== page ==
As I grew a little older I would play tennis with the other kids from my street in Locke Park or Zetland Park, frequent Tony's Records, a small shop adjacent to the bus station, packed with the latest dance music, and secretly continue to buy coconut ice and chocolate cherry cocktail sweets from Maynards sweet shop on the High Street. The High Street was very different then and boasted bakeries, a couple of wet fish shops, old fashioned butchers, a couple of "boutiques" - I can remember Apache opposite the old Swan Hotel but not the name of the other trendy little shop opposite the bus station - and of course Marks and Spencer, Woolworth and several other dependables.



I finally moved away from Teesside in 1984 and until 18 months ago rarely visited. Some family matters have meant that I have spent a lot more time there recently and of course, there have been many changes. Tony's, Maynards, Marks and Spencer, Woolworth, Apache and the other boutique, the Swan Hotel and several other shops have gone as have a number of pubs to be replaced for the most part by charity shops, pound shops, catalogue shops and at least one pawnbrokers. In recent weeks the old general post office has also closed with a counter service being squeezed into WH Smith to compensate.

During my childhood, Redcar was to some extent dependant on what we then called holiday makers and day trippers and what would now be referred to as tourism. Its a seaside town and people used to come from Bradford, Leeds, Sheffield and other northern cities and towns to spend a cheap and cheerful week by the seaside in a caravan. And when they'd had enough of the beach there were a couple of cinemas, a few places offering live music (the famed Redcar Jazz Club in the Coatham Hotel, also long gone- although I was too young ever to have been there), some rough and ready night spots (including the legendary Top Deck which I wasn't young enough to attend!), the aforementioned parks, an indoor swimming baths, a library, a Lifeboat Museum and inevitably a seafront filled with trashy seaside amusements. Much of this is also long gone.

I am certain that I remember things as being better than they really were but Redcar does seem only a shadow of what it once was. Of course, recession always hits the north-east very hard and many of the former major employers including British Steel and ICI no longer provide jobs for the thousands that once worked there. But when times are hard, its wise to make the most of what you have and Redcar still has a cinema (which many towns of this size no longer have), it has a great new leisure centre (albeit replacing a swimming baths closed and demolished in the late 1990's, leaving the site derelict, good parks, its Lifeboat Museum, and for goodness sake - the beach! You can get a good coffee in the library cafe (although I have to admit the new library seems very pedestrian and uninspiring - and it closes on Saturday afternoons) and Pacitto's is still there too.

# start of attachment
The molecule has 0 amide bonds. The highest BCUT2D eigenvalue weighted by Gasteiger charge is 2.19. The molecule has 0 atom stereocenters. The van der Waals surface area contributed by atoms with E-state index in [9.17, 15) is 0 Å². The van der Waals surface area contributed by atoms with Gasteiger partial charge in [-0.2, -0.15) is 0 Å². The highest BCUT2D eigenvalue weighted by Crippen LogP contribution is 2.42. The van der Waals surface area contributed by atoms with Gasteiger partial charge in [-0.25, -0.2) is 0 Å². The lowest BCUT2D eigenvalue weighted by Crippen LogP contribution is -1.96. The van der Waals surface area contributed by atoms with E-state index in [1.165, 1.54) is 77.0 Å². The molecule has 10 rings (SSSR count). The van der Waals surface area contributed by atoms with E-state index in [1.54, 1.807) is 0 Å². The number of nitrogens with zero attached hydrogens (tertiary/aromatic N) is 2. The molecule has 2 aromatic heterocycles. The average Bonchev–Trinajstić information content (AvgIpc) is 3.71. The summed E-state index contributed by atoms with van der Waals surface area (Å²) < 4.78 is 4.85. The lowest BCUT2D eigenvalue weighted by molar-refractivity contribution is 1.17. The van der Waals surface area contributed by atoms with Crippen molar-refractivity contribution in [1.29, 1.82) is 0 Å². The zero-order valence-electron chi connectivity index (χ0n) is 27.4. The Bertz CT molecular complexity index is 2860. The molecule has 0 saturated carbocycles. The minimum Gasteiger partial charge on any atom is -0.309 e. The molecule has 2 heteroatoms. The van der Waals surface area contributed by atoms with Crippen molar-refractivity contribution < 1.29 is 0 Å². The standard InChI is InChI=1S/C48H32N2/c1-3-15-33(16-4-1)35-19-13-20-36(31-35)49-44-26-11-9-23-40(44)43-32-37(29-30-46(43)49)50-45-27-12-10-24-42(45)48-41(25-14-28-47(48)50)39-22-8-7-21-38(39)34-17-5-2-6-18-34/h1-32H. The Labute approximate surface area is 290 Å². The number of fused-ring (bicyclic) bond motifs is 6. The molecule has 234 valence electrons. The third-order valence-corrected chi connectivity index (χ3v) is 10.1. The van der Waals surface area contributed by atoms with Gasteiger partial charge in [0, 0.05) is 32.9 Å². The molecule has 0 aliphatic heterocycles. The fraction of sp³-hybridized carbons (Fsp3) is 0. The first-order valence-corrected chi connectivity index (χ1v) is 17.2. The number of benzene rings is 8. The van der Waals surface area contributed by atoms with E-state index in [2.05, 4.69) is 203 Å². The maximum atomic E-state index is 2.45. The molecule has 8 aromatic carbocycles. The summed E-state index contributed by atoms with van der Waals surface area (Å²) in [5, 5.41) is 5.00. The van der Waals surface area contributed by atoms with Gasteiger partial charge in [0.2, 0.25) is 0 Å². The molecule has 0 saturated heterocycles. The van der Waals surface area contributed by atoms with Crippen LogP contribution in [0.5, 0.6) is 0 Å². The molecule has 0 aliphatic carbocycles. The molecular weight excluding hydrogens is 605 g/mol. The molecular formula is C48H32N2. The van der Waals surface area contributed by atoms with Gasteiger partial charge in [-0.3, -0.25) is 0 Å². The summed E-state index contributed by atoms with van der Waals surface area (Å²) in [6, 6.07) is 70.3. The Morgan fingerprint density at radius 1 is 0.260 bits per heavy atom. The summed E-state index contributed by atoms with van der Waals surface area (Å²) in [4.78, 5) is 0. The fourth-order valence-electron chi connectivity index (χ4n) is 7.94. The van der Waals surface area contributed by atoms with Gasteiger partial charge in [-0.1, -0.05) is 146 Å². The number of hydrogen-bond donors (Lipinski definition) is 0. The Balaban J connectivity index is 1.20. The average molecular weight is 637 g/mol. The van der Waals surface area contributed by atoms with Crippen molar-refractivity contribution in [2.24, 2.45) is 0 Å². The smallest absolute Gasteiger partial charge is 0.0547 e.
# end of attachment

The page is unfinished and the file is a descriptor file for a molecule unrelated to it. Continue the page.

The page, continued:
The Regent Cinema
The new leisure centre
I said we would return to Pacitto's. Our annual visit was one of the highlights of the year. My mam would have a cup of coffee - very sophisticated then -  and I would have an ice cream gloriously named a cherry temptation, clean white vanilla ice cream with maraschino cherries on top and the tiniest bit of syrup. The ice cream was served in a silver coloured goblet style dish and we sat on whicker chairs at glass and chrome tables. Very Italian and a very big treat. I returned in 2013 for the first time in at least 30 years with my own daughter and grandchildren. You can still get a cherry temptation but today its served as a huge glass of synthetic tasting stuff full of gooey stuff. A bit disappointing. It wouldn't be hard to bring the old quality back in Pacitto's and it wouldn't be that hard to emphasise what the town still has to attract people. The Council might want to consider what nearby Saltburn has done to revitalise itself with quality eating places and encouraging small scale cultural activity to bring life back to the town. Anyone from the Council reading this?
Pacitto's - never mind the lemon top, bring back the cherry temptation!
You might also like Saltburn- a Victorian town rejuvenated and Picture Post 41- Middlesbrough's Iconic Transporter Bridge

Sunday, 7 June 2015